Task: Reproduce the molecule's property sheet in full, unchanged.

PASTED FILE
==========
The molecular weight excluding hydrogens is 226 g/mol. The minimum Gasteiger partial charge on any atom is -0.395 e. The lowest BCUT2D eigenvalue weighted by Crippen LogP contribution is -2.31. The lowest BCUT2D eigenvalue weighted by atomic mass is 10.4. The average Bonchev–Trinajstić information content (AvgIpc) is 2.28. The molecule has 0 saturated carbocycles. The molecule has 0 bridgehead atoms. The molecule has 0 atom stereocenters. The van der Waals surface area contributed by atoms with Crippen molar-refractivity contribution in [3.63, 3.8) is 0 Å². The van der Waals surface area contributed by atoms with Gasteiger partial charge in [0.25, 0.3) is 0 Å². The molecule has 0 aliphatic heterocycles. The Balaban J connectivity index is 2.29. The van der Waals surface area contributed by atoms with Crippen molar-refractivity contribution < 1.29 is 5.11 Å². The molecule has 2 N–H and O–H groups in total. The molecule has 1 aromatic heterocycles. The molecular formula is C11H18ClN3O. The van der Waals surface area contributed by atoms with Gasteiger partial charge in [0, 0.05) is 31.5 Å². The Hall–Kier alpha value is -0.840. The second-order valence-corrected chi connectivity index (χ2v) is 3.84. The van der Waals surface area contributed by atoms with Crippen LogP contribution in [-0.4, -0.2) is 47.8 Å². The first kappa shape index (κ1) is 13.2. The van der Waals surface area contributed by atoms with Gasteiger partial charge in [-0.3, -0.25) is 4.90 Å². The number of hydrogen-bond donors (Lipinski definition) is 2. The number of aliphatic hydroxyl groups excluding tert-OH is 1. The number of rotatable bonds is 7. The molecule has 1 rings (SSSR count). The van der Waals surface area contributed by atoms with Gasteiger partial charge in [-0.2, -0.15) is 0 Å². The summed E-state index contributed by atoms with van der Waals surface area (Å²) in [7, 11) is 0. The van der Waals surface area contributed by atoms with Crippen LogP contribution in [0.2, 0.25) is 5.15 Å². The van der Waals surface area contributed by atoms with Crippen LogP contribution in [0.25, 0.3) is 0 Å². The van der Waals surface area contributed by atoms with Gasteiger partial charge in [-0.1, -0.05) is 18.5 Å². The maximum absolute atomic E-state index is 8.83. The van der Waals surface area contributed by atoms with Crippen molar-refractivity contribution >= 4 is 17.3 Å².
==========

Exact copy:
The molecular weight excluding hydrogens is 226 g/mol. The minimum Gasteiger partial charge on any atom is -0.395 e. The lowest BCUT2D eigenvalue weighted by Crippen LogP contribution is -2.31. The lowest BCUT2D eigenvalue weighted by atomic mass is 10.4. The average Bonchev–Trinajstić information content (AvgIpc) is 2.28. The molecule has 0 saturated carbocycles. The molecule has 0 bridgehead atoms. The molecule has 0 atom stereocenters. The van der Waals surface area contributed by atoms with Crippen molar-refractivity contribution in [3.63, 3.8) is 0 Å². The van der Waals surface area contributed by atoms with Gasteiger partial charge in [0.25, 0.3) is 0 Å². The molecule has 0 aliphatic heterocycles. The Balaban J connectivity index is 2.29. The van der Waals surface area contributed by atoms with Crippen molar-refractivity contribution < 1.29 is 5.11 Å². The molecule has 2 N–H and O–H groups in total. The molecule has 1 aromatic heterocycles. The molecular formula is C11H18ClN3O. The van der Waals surface area contributed by atoms with Gasteiger partial charge in [0, 0.05) is 31.5 Å². The Hall–Kier alpha value is -0.840. The second-order valence-corrected chi connectivity index (χ2v) is 3.84. The van der Waals surface area contributed by atoms with Crippen LogP contribution in [-0.4, -0.2) is 47.8 Å². The first kappa shape index (κ1) is 13.2. The van der Waals surface area contributed by atoms with Gasteiger partial charge in [-0.3, -0.25) is 4.90 Å². The number of hydrogen-bond donors (Lipinski definition) is 2. The number of aliphatic hydroxyl groups excluding tert-OH is 1. The number of rotatable bonds is 7. The molecule has 1 rings (SSSR count). The van der Waals surface area contributed by atoms with Gasteiger partial charge in [-0.2, -0.15) is 0 Å². The summed E-state index contributed by atoms with van der Waals surface area (Å²) in [7, 11) is 0. The van der Waals surface area contributed by atoms with Crippen LogP contribution in [0.2, 0.25) is 5.15 Å². The van der Waals surface area contributed by atoms with Crippen LogP contribution in [0.25, 0.3) is 0 Å². The van der Waals surface area contributed by atoms with Gasteiger partial charge in [-0.1, -0.05) is 18.5 Å². The maximum absolute atomic E-state index is 8.83. The van der Waals surface area contributed by atoms with Crippen molar-refractivity contribution >= 4 is 17.3 Å².